sig·nal1 / ˈsignəl/ • n. 1. a gesture, action, or sound that is used to convey information or instructions, typically by prearrangement between the parties concerned: the firing of the gun was the signal for a chain of beacons to be lit | the policeman raised his hand as a signal to stop. ∎ an indication of a state of affairs: the markets are waiting for a clear signal about the direction of policy. ∎ an event or statement that provides the impulse or occasion for something specified to happen: the champion's announcement that he was retiring was the signal for scores of journalists to gather at his last match. ∎ an apparatus on a railroad, typically a colored light or a semaphore, giving indications to train engineers of whether or not the line is clear. ∎ Bridge a prearranged convention of bidding or play intended to convey information to one's partner.2. an electrical impulse or radio wave transmitted or received: equipment for receiving TV signals.• v. (-naled, -nal·ing; chiefly Brit. -nalled, -nal·ling) [intr.] transmit information or instructions by means of a gesture, action, or sound: hold your fire until I signal. ∎ [tr.] instruct (someone) to do something by means of gestures or signs rather than explicit orders: she signaled Charlotte to be silent. ∎ (of a cyclist, motorist, or vehicle) indicate an intention to turn in a specified direction using an extended arm or flashing indicator: Stone signaled right | the truck signaled to turn left. ∎ [tr.] indicate the existence or occurrence of (something) by actions or sounds: they could signal displeasure by refusing to cooperate. ∎ give an indication of a state of affairs: she gave a glance that signaled that her father was being secretive.DERIVATIVES: sig·nal·er n.sig·nal2 • adj. striking in extent, seriousness, or importance; outstanding: he attacked the administration for its signal failure of leadership.DERIVATIVES: sig·nal·ly adv.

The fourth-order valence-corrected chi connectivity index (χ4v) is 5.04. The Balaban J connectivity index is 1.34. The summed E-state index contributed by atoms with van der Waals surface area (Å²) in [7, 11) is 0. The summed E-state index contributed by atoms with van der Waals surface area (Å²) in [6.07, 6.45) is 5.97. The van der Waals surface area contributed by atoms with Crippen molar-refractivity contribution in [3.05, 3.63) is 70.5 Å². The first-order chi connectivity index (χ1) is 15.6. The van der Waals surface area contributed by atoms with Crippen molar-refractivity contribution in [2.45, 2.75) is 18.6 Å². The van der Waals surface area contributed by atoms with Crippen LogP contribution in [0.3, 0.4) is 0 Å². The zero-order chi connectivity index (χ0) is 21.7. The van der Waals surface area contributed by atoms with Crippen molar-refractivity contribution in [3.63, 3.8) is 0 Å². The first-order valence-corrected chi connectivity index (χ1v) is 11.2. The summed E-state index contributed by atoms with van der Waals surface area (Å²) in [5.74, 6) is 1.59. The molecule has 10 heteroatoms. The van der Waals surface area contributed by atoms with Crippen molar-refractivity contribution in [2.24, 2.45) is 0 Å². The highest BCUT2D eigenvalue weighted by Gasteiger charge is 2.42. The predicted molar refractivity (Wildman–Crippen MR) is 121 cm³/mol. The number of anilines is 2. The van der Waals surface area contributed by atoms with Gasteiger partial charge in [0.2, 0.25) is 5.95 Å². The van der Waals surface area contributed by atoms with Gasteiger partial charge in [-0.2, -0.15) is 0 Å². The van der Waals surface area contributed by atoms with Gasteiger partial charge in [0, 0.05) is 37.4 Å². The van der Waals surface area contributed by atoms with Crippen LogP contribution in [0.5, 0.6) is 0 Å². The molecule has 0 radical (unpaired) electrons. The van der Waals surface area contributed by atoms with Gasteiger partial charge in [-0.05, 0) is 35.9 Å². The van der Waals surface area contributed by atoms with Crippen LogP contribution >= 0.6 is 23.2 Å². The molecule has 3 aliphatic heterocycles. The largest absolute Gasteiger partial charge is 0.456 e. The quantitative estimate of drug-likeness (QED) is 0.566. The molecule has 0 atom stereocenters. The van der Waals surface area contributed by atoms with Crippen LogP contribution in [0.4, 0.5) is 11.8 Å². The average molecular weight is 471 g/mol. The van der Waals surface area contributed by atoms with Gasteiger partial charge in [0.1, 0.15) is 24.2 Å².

1. A form of data that is usually envisaged as a sequence of values of a scalar quantity – the amplitude – recorded (i.e. measured, tabulated, or plotted) against time. The amplitude is most often, but by no means always, an electric potential. For example, if the signal is a sine wave with a mean value of zero (symmetrical about zero volts), then the amplitude is the value of the peak voltage. See also discrete and continuous systems, space domain.
2. Any path transmitting some data or function. See also control signal.
3. To convey data or control information from one point to another.